Q: Is there an oversight/audit department on a state level that oversees the management of an association? I am finding contradicting and wrong information in the minutes. — M.H, Laguna Woods
Q: Is there a governing body that oversees all HOA groups? Ours is not enforcing its CC&Rs. What can we do besides sue them? — L.T., Rancho Bernardo
Dear MH and LT: Some states, including Nevada, Colorado, and New Jersey, have agencies dealing with homeowner association problems, but statistically none of these three states are in the Top 10 in terms of the total number of HOAs. California has about 50,000 HOAs more than 2½ times the total of those three states combined, yet has no state agency enforcing any requirements for HOAs or their managers. (Statistics courtesy of the Foundation for Community Association Research 2018 Factbook.)
The Department of Fair Employment and Housing will handle discrimination claims, but outside of that, California HOA owners with errant HOAs or managers have only one place to turn to – the courts.
The Davis-Stirling Act has many provisions providing for a private right of action and an award of attorney fees to the successful homeowner. The door swings both ways on the issue of enforcement, as HOAs generally also rely on litigation to enforce their governing documents (hopefully only as a last resort), seeking attorney fees under Civil Code 5975(c).
One may wonder why the state with the largest number of HOAs of any state other than Florida (also approximately 50,000) has no resource to correct errant HOAs other than the courts. The answer may well be in the sheer numbers involved.
The task of licensing California’s thousands of part and full-time professional managers would require a large new sector in the Department of Real Estate. Harder still is the idea of funding an even larger department to regulate 50,000 associations and the 13 million residents living in them.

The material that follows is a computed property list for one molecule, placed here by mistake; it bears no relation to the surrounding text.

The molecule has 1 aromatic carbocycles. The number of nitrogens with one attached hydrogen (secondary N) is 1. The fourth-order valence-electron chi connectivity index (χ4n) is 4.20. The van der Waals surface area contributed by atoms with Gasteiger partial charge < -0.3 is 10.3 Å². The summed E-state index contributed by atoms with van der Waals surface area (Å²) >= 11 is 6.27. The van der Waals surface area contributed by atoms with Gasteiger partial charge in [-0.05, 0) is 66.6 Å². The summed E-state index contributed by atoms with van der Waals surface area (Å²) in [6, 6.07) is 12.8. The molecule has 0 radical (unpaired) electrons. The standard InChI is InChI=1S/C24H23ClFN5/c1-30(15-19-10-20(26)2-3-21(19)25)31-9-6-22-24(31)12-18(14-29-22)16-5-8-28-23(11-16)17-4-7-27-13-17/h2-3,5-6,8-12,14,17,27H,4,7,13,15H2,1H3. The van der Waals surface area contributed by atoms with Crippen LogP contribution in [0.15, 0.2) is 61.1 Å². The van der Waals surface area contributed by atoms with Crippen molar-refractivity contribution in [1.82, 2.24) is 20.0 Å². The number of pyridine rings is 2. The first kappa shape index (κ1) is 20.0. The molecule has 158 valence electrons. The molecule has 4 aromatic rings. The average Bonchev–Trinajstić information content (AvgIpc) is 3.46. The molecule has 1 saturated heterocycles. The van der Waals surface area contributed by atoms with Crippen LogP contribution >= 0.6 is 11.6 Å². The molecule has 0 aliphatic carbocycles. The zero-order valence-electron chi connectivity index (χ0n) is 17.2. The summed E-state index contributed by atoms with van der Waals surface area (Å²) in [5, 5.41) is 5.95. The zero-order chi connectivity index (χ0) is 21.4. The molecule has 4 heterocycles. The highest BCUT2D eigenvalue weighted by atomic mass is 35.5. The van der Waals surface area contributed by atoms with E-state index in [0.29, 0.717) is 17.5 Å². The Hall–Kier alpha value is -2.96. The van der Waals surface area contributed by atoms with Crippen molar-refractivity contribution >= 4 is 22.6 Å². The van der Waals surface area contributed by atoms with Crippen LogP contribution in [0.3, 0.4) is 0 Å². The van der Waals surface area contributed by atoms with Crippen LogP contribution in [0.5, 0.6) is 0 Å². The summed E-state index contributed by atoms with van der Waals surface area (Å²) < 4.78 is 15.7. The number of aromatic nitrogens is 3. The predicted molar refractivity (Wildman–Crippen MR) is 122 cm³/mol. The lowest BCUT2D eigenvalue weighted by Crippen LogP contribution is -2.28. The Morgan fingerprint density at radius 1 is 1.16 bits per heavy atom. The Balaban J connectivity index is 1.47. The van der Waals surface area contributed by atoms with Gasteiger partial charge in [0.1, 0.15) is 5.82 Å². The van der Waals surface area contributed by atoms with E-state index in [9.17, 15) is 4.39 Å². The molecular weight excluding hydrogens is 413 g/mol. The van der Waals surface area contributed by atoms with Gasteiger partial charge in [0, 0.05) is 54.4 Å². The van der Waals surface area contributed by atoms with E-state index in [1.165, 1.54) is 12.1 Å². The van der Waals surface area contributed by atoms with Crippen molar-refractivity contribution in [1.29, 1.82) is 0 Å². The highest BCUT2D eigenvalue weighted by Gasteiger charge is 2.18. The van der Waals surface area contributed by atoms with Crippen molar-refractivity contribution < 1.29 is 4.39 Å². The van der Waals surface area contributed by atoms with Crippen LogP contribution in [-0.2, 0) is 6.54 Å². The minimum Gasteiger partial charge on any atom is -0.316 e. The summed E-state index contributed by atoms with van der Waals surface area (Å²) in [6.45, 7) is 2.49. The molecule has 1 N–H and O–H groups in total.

Litigation is a poor method to correct errant HOAs. A court can order association compliance with a specific requirement, but it cannot compel an HOA to improve its governance. Experience has shown the toll of litigation on communities is much more than just financial – the repercussions and relationship disruption can affect the community cohesiveness for many years.
The best source for correction of a poorly running association? The answer lies with the membership. When the members’ dissatisfaction level becomes sufficient to override their normal complacency, a new board can be elected.
Associations can improve their operation by electing directors who will take the time to learn what the governing documents and law requirements, and who will govern the community as diligent servant leaders. Electing directors devoid of personal ego and agendas and who simply want to do things correctly is far better than all the court orders in the world. Encourage increased volunteer involvement. Demand that directors take courses from the Community Associations Institute or other local education providers to learn better how to serve the community’s needs and insist the HOA hire credentialed managers.
Instead of a massive new state bureaucracy regulating HOAs and managers, or filing expensive and divisive lawsuits, the best approach is to increase participation and implement higher standards of involvement, governance, and service to improve associations.
Kelly G. Richardson Esq., CCAL, is a Fellow of the College of Community Association Lawyers and a Partner of Richardson | Ober | DeNichilo LLP, a California law firm known for community association advice. Send questions to Kelly@rodllp.com.